A healthy young woman presents with discoloration of the distal aspect of her left 5th fingernail. The nail is not painful, and she recalls no issues with the digit in the past.
What’s the diagnosis? What causes it? How do we treat it?
It is associated with MANY conditions, including trauma, wet work, autoimmune diseases (e.g. psoriasis, systemic lupus erythematosus), lichen planus, thyroid disease, onychomycosis, allergic or irritant contact dermatitis, and even malignancy (consider subungual squamous cell carcinoma in the presence of chronic onycholysis).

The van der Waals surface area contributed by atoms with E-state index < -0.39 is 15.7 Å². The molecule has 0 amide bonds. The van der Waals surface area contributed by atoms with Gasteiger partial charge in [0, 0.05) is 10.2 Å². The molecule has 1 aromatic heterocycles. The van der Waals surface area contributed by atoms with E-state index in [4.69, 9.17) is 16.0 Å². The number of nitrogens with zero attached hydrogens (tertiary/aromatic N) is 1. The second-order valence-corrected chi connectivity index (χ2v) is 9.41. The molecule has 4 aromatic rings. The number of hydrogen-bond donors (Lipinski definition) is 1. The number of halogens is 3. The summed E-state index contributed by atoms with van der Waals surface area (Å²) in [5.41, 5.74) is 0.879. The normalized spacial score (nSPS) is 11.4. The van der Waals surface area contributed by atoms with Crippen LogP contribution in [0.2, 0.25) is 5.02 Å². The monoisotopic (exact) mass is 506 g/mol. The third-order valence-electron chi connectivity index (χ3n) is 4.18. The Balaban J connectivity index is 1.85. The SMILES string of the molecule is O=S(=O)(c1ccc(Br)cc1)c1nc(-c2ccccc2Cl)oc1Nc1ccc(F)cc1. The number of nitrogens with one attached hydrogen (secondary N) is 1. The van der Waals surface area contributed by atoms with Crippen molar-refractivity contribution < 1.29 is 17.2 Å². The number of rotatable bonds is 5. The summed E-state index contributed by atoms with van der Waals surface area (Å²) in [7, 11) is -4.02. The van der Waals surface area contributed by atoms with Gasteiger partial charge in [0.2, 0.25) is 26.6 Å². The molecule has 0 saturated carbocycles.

Onycholysis is a predisposing condition for secondary subungual infections from dermatophytes, yeast, and bacteria (including Pseudomonas aeruginosa and Staphylococcus aureus).
Management involves identification and treatment of the underlying condition. General nail care measures for onycholysis include
- Keeping nails trimmed short
- Avoiding trauma
- Avoiding contact irritants
- Keeping nails dry (avoiding wet work)
- Avoiding all nail cosmetics
- Protecting hands from cold or windy weather